At first I was slightly thrown off course by the froth and seeming frivolity of "Lysistrata Jones" a musical that moved from a smaller Off-Broadway venue and the Judson gymnasium by way of The Dallas Theater Center. I kept thinking, looking, and cogitating attempting to find the raison d’être in this production with music and lyrics by Lewis Finn.
In order to parse my reticence to enjoy the fun, I share this: I had seen Samuel Beckett’s "Krapp’s Last Tape" at BAM the night before. A revelatory solo performance by John Hurt in what is surely Becket’s most personal and revealing work. It was a triumph. One man, a tape recorder, a simple table, closely focused lighting and some bananas directed insightfully by Michael Colgan of the Gate Theater in Dublin. I was gob smacked for the entire piece and admit the mindset of Beckett lingered with me.
Curtain up the following evening on, "Lysistrata Jones" at the Walter Kerr Theater. There there were no house lights to half, no long foreplay to begin, only a bump to bright lights and a stomping, slamming band and the vision of an African-American Amazonian goddess in a gold lame bra, size, oh, maybe 50 double H and a voice equally as large and compelling. Thank you Liz Mikel! And we were off. It took me until the second act to recalibrate my senses for pure joy and to detect the simple messages within the kingdom of musical theater.
And in such a kingdom the players of course act, sing their hearts out, and dance some very complicated basketball-themed moves, well conceived by Dan Knechtges, who also directed the show. The players are all wildly young and talented. This is a very loose reworking of Aristophanes’ play from 411, called simply "Lysistrata", an account of one woman’s mission to end the Peloponnesian War.
Lysistrata persuades the women of Greece to withhold sexual privileges -- or as they call them in this modern version, "giving it up" -- from their husbands and lovers as a means of forcing the men to negotiate peace. In the hands of writer Douglas Carter Beane, this becomes " Good god/ we got / a sex jihad."
So you can see that Aristophanes’ premise is similar, but the means and energy are quite different. Here Athens is Athens U, a low-level safety school where it seems no one really aspires to much, including the basketball team, who is enjoying an extended losing streak and doesn’t even want to try.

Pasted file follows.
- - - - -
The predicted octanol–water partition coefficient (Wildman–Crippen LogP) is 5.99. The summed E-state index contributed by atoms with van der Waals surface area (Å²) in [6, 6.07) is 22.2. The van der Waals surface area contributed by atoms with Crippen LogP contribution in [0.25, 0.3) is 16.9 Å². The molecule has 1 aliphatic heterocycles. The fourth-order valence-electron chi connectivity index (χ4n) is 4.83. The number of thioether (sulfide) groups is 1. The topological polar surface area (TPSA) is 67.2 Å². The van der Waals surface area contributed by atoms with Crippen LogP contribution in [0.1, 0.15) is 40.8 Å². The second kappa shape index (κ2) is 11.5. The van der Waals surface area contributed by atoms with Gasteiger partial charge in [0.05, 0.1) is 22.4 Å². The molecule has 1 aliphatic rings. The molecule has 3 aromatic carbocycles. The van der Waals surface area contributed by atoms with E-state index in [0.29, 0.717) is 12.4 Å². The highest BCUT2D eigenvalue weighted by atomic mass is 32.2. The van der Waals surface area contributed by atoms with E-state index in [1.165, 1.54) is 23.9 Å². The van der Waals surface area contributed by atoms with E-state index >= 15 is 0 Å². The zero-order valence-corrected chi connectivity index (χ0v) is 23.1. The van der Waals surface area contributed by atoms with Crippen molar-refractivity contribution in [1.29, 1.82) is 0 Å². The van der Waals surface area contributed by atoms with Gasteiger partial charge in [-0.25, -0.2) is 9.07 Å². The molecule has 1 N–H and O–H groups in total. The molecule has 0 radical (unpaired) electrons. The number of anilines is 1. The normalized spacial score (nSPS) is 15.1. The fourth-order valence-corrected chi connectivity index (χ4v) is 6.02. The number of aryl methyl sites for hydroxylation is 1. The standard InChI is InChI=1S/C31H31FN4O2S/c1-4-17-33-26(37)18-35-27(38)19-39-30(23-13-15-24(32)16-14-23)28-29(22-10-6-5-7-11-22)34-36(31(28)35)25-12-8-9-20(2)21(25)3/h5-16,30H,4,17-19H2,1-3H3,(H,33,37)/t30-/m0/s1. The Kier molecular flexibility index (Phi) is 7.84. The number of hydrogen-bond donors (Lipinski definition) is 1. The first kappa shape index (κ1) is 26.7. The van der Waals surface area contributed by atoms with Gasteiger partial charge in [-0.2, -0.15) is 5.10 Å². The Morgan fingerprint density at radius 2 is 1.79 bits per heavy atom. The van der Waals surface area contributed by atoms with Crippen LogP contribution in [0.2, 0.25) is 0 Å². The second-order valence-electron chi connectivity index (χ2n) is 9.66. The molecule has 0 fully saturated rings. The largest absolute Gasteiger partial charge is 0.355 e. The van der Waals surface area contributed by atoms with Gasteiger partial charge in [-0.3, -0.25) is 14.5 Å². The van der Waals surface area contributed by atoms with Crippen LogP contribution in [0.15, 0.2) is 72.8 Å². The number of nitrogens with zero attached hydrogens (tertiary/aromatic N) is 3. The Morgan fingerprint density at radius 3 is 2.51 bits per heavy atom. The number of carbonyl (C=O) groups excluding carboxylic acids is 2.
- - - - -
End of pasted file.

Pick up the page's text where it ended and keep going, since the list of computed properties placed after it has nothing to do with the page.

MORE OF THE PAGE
The team captain, Mick, played and sung well by the very cute Josh Segar, is the leader of lethargy and the sweetheart of Lysistrata Jones, a tiny blond with pipes for days, Patti Murrin. We learn that Lysi had to transfer because her parents became mired in the debt meltdown -- one of the many times the creative team brings in the tweaks of modern social criticisms and sometimes witticisms as well. There are references to iPhones, texting to save the day, finding a prostitute by asking Siri, and Newt Gingrich’s account at Tiffany.
The cast is wonderfully multi-culti, featuring Alex Wyse as a Jewish boy who says that Todd is his slave name and insists on being called Cinesias, until the end when we discover his real name is Tevia. There is a nerd, Xander, who comes out of his virtual computer world to be the mascot, a Trojan complete with skirt and helmet, played with pathos and fancy footwork by Jason Tam. By the end the two players, who have dubbed each other Batman and Robin, come out and embrace to the applause of the cast and audience.
Lysi spends most of the play attempting to motivate the team to win a game; at least she wants them to want to win. She enlists the team’s female entourage plus the bright school library intern, the wonderful, curly redhead, Lindsay Nicole Chambers, whose pert body is endlessly referenced and sung about by her suitor.
The girls in return sing, "No more giving it up until you give up giving up". A tad clumsy, but the sentiment is there. In fact many of the lyrics were far from lyrical, but there were many crude jokes, snide asides, and echoed guffaws. In the end, the real lesson for me was the importance to inspire and find the passion to overcome hetero-normative stereotypes and unearth "the angels of our hope."
When I exited and made my way to the subway, I found I couldn’t recall a single musical thru line and was more drawn to a trombone player’s rendition of "Amazing Grace" echoing in the cavern. But still, I left uplifted by the power of hope and the talent of a young cast celebrating a Broadway show during the holiday season.